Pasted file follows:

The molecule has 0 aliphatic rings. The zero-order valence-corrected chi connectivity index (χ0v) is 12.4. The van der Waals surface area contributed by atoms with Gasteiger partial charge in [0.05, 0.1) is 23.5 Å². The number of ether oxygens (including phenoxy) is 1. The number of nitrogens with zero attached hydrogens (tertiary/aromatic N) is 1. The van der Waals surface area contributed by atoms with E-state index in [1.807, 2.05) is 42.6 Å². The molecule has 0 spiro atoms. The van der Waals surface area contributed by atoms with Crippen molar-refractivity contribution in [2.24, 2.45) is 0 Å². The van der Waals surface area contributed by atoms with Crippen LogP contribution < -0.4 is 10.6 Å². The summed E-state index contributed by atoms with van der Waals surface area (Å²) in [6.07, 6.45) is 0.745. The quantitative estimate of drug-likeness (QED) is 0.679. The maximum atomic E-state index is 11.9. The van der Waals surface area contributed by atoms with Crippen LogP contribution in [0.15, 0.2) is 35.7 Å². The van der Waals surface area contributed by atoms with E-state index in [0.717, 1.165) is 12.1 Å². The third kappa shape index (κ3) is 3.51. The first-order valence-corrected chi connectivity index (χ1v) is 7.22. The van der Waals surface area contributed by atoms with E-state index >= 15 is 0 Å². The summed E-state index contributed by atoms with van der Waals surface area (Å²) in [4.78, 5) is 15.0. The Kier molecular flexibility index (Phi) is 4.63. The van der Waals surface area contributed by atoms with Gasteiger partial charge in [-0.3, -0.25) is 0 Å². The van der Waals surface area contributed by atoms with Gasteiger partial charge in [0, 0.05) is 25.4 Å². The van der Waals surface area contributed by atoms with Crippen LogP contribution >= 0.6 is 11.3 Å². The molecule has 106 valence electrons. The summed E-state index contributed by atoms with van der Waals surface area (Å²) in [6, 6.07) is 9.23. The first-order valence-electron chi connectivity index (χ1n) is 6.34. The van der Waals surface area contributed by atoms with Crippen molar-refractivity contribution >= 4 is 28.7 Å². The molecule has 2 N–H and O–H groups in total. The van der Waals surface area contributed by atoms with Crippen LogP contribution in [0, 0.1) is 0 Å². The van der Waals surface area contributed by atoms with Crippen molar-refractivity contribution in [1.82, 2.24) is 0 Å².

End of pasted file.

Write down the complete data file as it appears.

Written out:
The molecule has 0 aliphatic rings. The zero-order valence-corrected chi connectivity index (χ0v) is 12.4. The van der Waals surface area contributed by atoms with Gasteiger partial charge in [0.05, 0.1) is 23.5 Å². The number of ether oxygens (including phenoxy) is 1. The number of nitrogens with zero attached hydrogens (tertiary/aromatic N) is 1. The van der Waals surface area contributed by atoms with E-state index in [1.807, 2.05) is 42.6 Å². The molecule has 0 spiro atoms. The van der Waals surface area contributed by atoms with Crippen molar-refractivity contribution in [2.24, 2.45) is 0 Å². The van der Waals surface area contributed by atoms with Crippen LogP contribution < -0.4 is 10.6 Å². The summed E-state index contributed by atoms with van der Waals surface area (Å²) in [6.07, 6.45) is 0.745. The quantitative estimate of drug-likeness (QED) is 0.679. The maximum atomic E-state index is 11.9. The van der Waals surface area contributed by atoms with Crippen LogP contribution in [0.15, 0.2) is 35.7 Å². The van der Waals surface area contributed by atoms with E-state index in [0.717, 1.165) is 12.1 Å². The third kappa shape index (κ3) is 3.51. The first-order valence-corrected chi connectivity index (χ1v) is 7.22. The van der Waals surface area contributed by atoms with E-state index >= 15 is 0 Å². The summed E-state index contributed by atoms with van der Waals surface area (Å²) in [4.78, 5) is 15.0. The Kier molecular flexibility index (Phi) is 4.63. The van der Waals surface area contributed by atoms with Gasteiger partial charge in [-0.3, -0.25) is 0 Å². The van der Waals surface area contributed by atoms with Gasteiger partial charge in [0, 0.05) is 25.4 Å². The van der Waals surface area contributed by atoms with Crippen LogP contribution >= 0.6 is 11.3 Å². The molecule has 106 valence electrons. The summed E-state index contributed by atoms with van der Waals surface area (Å²) in [6, 6.07) is 9.23. The first-order valence-electron chi connectivity index (χ1n) is 6.34. The van der Waals surface area contributed by atoms with Crippen molar-refractivity contribution >= 4 is 28.7 Å². The molecule has 2 N–H and O–H groups in total. The van der Waals surface area contributed by atoms with Crippen LogP contribution in [0, 0.1) is 0 Å². The van der Waals surface area contributed by atoms with Crippen molar-refractivity contribution in [1.82, 2.24) is 0 Å².